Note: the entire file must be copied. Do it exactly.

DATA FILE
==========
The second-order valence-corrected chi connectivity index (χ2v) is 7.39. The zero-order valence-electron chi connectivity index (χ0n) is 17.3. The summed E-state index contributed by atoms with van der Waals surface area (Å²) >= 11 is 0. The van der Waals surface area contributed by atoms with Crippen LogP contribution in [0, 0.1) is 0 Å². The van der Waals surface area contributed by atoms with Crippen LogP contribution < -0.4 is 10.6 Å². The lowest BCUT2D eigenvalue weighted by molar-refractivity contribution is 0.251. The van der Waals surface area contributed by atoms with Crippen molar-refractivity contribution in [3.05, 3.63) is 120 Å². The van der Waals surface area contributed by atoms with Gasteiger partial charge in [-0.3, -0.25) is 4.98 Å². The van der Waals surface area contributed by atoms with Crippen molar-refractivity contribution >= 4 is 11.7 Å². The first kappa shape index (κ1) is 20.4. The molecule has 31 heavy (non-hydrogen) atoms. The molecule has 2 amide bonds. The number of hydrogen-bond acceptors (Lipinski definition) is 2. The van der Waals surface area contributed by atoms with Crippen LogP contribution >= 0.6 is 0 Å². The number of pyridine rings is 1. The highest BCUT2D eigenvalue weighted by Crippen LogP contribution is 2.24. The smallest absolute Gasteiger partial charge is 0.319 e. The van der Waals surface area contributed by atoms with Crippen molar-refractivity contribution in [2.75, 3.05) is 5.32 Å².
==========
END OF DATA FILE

The second-order valence-corrected chi connectivity index (χ2v) is 7.39. The zero-order valence-electron chi connectivity index (χ0n) is 17.3. The summed E-state index contributed by atoms with van der Waals surface area (Å²) >= 11 is 0. The van der Waals surface area contributed by atoms with Crippen LogP contribution in [0, 0.1) is 0 Å². The van der Waals surface area contributed by atoms with Crippen LogP contribution < -0.4 is 10.6 Å². The lowest BCUT2D eigenvalue weighted by molar-refractivity contribution is 0.251. The van der Waals surface area contributed by atoms with Crippen molar-refractivity contribution in [3.05, 3.63) is 120 Å². The van der Waals surface area contributed by atoms with Gasteiger partial charge in [-0.3, -0.25) is 4.98 Å². The van der Waals surface area contributed by atoms with Crippen molar-refractivity contribution >= 4 is 11.7 Å². The first kappa shape index (κ1) is 20.4. The molecule has 31 heavy (non-hydrogen) atoms. The molecule has 2 amide bonds. The number of hydrogen-bond acceptors (Lipinski definition) is 2. The van der Waals surface area contributed by atoms with Crippen LogP contribution >= 0.6 is 0 Å². The number of pyridine rings is 1. The highest BCUT2D eigenvalue weighted by Crippen LogP contribution is 2.24. The smallest absolute Gasteiger partial charge is 0.319 e. The van der Waals surface area contributed by atoms with Crippen molar-refractivity contribution in [2.75, 3.05) is 5.32 Å².